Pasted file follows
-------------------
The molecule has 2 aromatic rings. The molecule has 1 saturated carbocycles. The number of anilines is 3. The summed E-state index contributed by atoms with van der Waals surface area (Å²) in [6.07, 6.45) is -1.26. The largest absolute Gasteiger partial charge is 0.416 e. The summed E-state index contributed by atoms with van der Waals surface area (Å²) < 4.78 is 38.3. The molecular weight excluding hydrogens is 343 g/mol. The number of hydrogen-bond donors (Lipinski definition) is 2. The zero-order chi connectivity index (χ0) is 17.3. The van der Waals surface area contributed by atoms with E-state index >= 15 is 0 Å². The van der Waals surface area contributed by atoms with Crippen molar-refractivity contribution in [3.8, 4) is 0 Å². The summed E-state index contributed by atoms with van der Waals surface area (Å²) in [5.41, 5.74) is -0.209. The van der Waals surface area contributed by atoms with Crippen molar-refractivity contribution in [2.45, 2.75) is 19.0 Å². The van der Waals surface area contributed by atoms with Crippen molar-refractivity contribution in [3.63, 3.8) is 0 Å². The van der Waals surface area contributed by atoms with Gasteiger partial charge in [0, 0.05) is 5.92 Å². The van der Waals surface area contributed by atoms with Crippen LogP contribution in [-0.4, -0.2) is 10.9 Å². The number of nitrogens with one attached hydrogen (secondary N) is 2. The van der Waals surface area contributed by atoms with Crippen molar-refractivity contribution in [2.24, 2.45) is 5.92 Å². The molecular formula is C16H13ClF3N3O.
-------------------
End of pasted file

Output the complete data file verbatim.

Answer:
The molecule has 2 aromatic rings. The molecule has 1 saturated carbocycles. The number of anilines is 3. The summed E-state index contributed by atoms with van der Waals surface area (Å²) in [6.07, 6.45) is -1.26. The largest absolute Gasteiger partial charge is 0.416 e. The summed E-state index contributed by atoms with van der Waals surface area (Å²) < 4.78 is 38.3. The molecular weight excluding hydrogens is 343 g/mol. The number of hydrogen-bond donors (Lipinski definition) is 2. The zero-order chi connectivity index (χ0) is 17.3. The van der Waals surface area contributed by atoms with E-state index >= 15 is 0 Å². The van der Waals surface area contributed by atoms with Crippen molar-refractivity contribution in [3.8, 4) is 0 Å². The summed E-state index contributed by atoms with van der Waals surface area (Å²) in [5.41, 5.74) is -0.209. The van der Waals surface area contributed by atoms with Crippen molar-refractivity contribution in [2.45, 2.75) is 19.0 Å². The van der Waals surface area contributed by atoms with Crippen molar-refractivity contribution in [3.63, 3.8) is 0 Å². The van der Waals surface area contributed by atoms with Gasteiger partial charge in [0, 0.05) is 5.92 Å². The van der Waals surface area contributed by atoms with Crippen LogP contribution in [-0.4, -0.2) is 10.9 Å². The number of nitrogens with one attached hydrogen (secondary N) is 2. The van der Waals surface area contributed by atoms with Crippen molar-refractivity contribution in [2.24, 2.45) is 5.92 Å². The molecular formula is C16H13ClF3N3O.